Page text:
CHROME Records for single arch case: Dentate surgical arch, with opposing Dentate

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This video will explain the CHROME records for a single arch dentate surgery with an opposing dentate arch. As with all of our CHROME surgeries, we offer records for the particular treatment option. In this case, it’ll be a single dentate surgery. So the surgery will be just on one arch, but the patient has an opposing, has opposing natural dentition. So the records are very straightforward. The records are photographs, very particular photographs, master cast, and a bite registration or a scan if you have a digital impression scanner and a CBCT scan. Those are the only three records necessary. There are details that are very important with each of these records and let’s go through them in this quick video.

The photographs, we would like a full face, full smile photo. Please have the patient smile with their normal smile so that we can see how the teeth interact with the lips. We’d also like to see an exaggerated smile, not not retracted, but just exaggerated so that we do not have any issues with the transition line between the prosthetic and the gums. We would also like a profile picture. This one is really optional and it’s if the patient has class two, class three, has some issues that we’re going to try to change with tooth position, and then we always have to have retracted pictures in occlusion, Center. Left right. These are a little out of focus. We’d like to see them more in focus, but in order to case analyze, we want to make sure that we have the correct bite registration on the articulator. And this is how we do it. We confirm it with the photographs. We do not need occlusal records. We do not need any ortho photographs, and certainly we don’t want photos where a patient has a more of a sedate smile. Or you can see in this picture the nose is tipped down. The patient’s looking a little bit to his right. We want the photo straight on. Try to get the lens right in the middle of the nose, and a big smile for that photograph.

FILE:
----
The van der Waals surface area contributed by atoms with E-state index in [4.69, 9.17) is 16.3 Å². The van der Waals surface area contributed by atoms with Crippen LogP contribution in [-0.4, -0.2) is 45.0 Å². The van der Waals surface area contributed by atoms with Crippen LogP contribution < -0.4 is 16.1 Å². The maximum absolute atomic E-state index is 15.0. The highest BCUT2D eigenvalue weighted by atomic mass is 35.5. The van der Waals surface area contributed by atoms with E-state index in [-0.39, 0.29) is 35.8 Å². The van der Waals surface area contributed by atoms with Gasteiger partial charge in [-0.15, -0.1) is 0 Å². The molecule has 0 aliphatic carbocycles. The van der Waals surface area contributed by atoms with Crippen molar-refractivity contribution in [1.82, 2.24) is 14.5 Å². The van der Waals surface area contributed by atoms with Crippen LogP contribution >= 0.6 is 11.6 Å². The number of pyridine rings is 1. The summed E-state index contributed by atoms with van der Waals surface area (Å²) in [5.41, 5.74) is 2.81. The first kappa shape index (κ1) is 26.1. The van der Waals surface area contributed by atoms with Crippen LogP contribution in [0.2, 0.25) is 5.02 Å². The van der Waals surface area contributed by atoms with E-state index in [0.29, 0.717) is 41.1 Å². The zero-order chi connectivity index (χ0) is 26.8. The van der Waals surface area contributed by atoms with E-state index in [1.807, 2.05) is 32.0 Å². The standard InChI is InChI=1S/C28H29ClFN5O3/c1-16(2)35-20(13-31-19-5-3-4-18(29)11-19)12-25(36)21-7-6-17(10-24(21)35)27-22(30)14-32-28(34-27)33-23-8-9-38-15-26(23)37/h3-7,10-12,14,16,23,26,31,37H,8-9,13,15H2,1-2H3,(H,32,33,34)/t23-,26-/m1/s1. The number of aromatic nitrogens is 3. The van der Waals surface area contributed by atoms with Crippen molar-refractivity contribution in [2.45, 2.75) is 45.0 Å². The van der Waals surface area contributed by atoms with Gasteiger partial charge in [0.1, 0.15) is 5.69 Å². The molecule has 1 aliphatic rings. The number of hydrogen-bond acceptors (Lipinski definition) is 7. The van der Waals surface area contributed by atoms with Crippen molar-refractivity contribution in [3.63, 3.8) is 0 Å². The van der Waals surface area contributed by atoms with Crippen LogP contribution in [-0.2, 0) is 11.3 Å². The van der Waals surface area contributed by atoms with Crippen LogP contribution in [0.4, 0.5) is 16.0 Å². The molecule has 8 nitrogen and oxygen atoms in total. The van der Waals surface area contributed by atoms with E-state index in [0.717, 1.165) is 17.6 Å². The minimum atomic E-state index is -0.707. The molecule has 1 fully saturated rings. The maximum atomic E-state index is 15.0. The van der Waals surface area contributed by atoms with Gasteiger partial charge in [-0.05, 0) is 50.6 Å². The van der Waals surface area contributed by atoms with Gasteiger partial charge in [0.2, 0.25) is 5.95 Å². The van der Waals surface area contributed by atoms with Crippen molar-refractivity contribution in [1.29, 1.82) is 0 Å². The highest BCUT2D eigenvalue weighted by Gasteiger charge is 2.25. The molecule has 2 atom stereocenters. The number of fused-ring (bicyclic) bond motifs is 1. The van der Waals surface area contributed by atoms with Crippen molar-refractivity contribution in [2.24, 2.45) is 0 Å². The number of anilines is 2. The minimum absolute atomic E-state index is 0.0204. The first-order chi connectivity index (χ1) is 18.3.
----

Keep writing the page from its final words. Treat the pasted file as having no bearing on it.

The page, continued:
The master casts. The master casts are very important. They are what help us set the stage for case analysis and for the surgery to make sure the pin guide fits. So please always capture the full anatomy, all the landmarks, we can’t use any quadrant impressions and impressions that don’t include land areas. And then of course, just make sure that they are pristine, don’t have bubbles and voids, that type of thing. If you have digital impressions, please use that scanner. If your scanner will capture a full pallet and we’ll scan the vestibule, use your iOS. If that is a challenge, then please capture alginates or P vs. If it’s alginates, pour them up yourself, send them in. But you can see on these samples here that all the land areas are captured. Here’s just a little example of an STL file that was sent in recently, and all of the land areas, you can see the full vestibule, the full roll on a single arch or on CHROME the pin guide often goes down into the vestibule and we don’t want to have to guess how deep the vestibule is. And we also on the maxillary, want to make sure you capture the full pallet so that if you want to order a backup denture, we can fabricate one that is just right for the case. So all the land areas. If the patient has a partial or a flipper that is helping to maintain the bite or is giving us an idea of where the anterior teeth should be, then capture a study model with the partial seated and then a scan or an impression without the partial. So two different impressions for partial patients. If the opposing dentate arch has a partial, then just one impression of that so that we have the opposing full dentition to get the bite. And then the CBCT scan that you capture is without the appliances in the mouth. Very important. They need to be out. Those are the physical records.